Generic Drugmakers Ramp up Campaign Against FDA Label Plan
Generic drugmakers are actively campaigning against a rule proposed by the U.S. Food and Drug Administration (FDA) that would require them to change the prescribing information on their products if they receive new safety information.
This, they contend, would open the door to liability lawsuits as well as increasing the cost of drugs and leading to confusion among consumers.
The FDA proposal, dating from November 2013, was planned to be discussed by the U.S. House of Representatives Energy and Commerce Committee's health during a hearing on Mar. 3. If it becomes law it would overturn regulations in place for three decades that prohibit generic drugmakers from updating safety data on their labels without prior approval of the drug's developer.
The FDA said the change is designed to "create parity" between branded and generic drug makers with respect to labelling changes and remove an unnecessary impediment to the prompt communication of safety data.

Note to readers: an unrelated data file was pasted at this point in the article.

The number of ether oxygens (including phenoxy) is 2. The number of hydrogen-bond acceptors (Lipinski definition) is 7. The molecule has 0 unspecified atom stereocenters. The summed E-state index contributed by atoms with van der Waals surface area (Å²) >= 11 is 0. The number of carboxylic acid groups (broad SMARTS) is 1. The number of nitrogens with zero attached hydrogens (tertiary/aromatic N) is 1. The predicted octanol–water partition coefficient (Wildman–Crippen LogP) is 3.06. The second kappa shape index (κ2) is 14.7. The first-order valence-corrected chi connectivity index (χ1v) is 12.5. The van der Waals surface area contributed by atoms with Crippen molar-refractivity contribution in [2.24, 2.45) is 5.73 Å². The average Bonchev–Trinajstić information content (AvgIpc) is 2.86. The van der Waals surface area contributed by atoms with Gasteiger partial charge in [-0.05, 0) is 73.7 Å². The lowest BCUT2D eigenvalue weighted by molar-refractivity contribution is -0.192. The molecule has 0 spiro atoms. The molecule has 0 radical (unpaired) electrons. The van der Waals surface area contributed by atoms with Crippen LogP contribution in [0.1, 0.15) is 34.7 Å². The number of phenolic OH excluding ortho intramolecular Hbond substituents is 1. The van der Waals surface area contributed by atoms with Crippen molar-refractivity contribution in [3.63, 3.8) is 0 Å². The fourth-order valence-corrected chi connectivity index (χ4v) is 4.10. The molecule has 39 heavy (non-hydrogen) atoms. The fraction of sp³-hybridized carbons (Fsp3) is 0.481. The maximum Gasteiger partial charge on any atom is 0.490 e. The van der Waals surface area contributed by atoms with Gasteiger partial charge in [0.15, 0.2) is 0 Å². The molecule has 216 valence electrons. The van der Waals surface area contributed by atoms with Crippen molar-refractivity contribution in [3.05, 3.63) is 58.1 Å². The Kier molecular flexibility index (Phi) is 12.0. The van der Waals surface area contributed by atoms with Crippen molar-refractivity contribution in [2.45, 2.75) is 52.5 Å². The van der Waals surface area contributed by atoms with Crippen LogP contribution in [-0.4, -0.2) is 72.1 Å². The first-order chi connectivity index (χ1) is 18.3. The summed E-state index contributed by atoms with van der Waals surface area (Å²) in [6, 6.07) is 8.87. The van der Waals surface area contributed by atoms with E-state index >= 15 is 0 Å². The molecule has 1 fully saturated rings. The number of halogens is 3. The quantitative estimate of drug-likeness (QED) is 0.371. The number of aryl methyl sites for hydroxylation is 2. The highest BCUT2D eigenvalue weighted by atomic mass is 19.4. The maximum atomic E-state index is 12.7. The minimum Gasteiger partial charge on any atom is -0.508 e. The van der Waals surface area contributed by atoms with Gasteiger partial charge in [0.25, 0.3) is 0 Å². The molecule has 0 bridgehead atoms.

In 2011, after years of legal wrangling, the U.S. Supreme Court ruled that the FDA's existing prohibition on label changes meant that generic drugmakers should not be held accountable for a failure to warn against risk. As a result, consumers injured by a brand name drug could have legal recourse, but those affected by a generic effectively could not.
The current proposal would remove that protection while placing equal responsibility for monitoring drug safety on the original producer and the generic manufacturer. Supporters of the change say this is particularly important as around 2,000 generic drugs - about 45 percent of all those on the market - no longer have a branded counterpart.
Currently, generic drugs account for some 80% of all prescriptions filled in the U.S.